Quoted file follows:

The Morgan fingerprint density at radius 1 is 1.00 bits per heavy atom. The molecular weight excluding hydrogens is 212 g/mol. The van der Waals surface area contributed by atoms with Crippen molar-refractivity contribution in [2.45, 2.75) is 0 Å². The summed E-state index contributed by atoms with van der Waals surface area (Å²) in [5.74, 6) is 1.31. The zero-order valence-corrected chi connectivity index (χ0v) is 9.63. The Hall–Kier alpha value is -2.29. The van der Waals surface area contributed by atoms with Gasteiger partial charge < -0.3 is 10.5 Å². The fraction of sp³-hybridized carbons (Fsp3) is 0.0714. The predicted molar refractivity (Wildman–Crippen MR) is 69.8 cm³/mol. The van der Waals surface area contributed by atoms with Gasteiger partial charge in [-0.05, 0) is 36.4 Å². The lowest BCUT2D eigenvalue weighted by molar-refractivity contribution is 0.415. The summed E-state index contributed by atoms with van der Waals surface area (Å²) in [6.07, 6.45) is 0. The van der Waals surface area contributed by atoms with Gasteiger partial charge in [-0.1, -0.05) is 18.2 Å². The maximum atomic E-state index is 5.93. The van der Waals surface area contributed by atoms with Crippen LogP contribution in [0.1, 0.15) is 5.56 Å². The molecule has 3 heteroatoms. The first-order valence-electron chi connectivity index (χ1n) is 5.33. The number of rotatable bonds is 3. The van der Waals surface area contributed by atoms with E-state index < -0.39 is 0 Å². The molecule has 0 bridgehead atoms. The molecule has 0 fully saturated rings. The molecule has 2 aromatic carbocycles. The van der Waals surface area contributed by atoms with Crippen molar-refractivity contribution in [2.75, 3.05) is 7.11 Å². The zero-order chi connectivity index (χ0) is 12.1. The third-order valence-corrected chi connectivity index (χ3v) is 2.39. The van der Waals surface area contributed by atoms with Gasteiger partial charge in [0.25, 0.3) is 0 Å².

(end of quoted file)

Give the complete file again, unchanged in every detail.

The Morgan fingerprint density at radius 1 is 1.00 bits per heavy atom. The molecular weight excluding hydrogens is 212 g/mol. The van der Waals surface area contributed by atoms with Crippen molar-refractivity contribution in [2.45, 2.75) is 0 Å². The summed E-state index contributed by atoms with van der Waals surface area (Å²) in [5.74, 6) is 1.31. The zero-order valence-corrected chi connectivity index (χ0v) is 9.63. The Hall–Kier alpha value is -2.29. The van der Waals surface area contributed by atoms with Gasteiger partial charge < -0.3 is 10.5 Å². The fraction of sp³-hybridized carbons (Fsp3) is 0.0714. The predicted molar refractivity (Wildman–Crippen MR) is 69.8 cm³/mol. The van der Waals surface area contributed by atoms with Gasteiger partial charge in [-0.05, 0) is 36.4 Å². The lowest BCUT2D eigenvalue weighted by molar-refractivity contribution is 0.415. The summed E-state index contributed by atoms with van der Waals surface area (Å²) in [6.07, 6.45) is 0. The van der Waals surface area contributed by atoms with Gasteiger partial charge in [-0.1, -0.05) is 18.2 Å². The maximum atomic E-state index is 5.93. The van der Waals surface area contributed by atoms with Crippen LogP contribution in [0.1, 0.15) is 5.56 Å². The molecule has 3 heteroatoms. The first-order valence-electron chi connectivity index (χ1n) is 5.33. The number of rotatable bonds is 3. The van der Waals surface area contributed by atoms with E-state index < -0.39 is 0 Å². The molecule has 0 bridgehead atoms. The molecule has 0 fully saturated rings. The molecule has 2 aromatic carbocycles. The van der Waals surface area contributed by atoms with Crippen molar-refractivity contribution in [2.75, 3.05) is 7.11 Å². The zero-order chi connectivity index (χ0) is 12.1. The third-order valence-corrected chi connectivity index (χ3v) is 2.39. The van der Waals surface area contributed by atoms with Gasteiger partial charge in [0.25, 0.3) is 0 Å².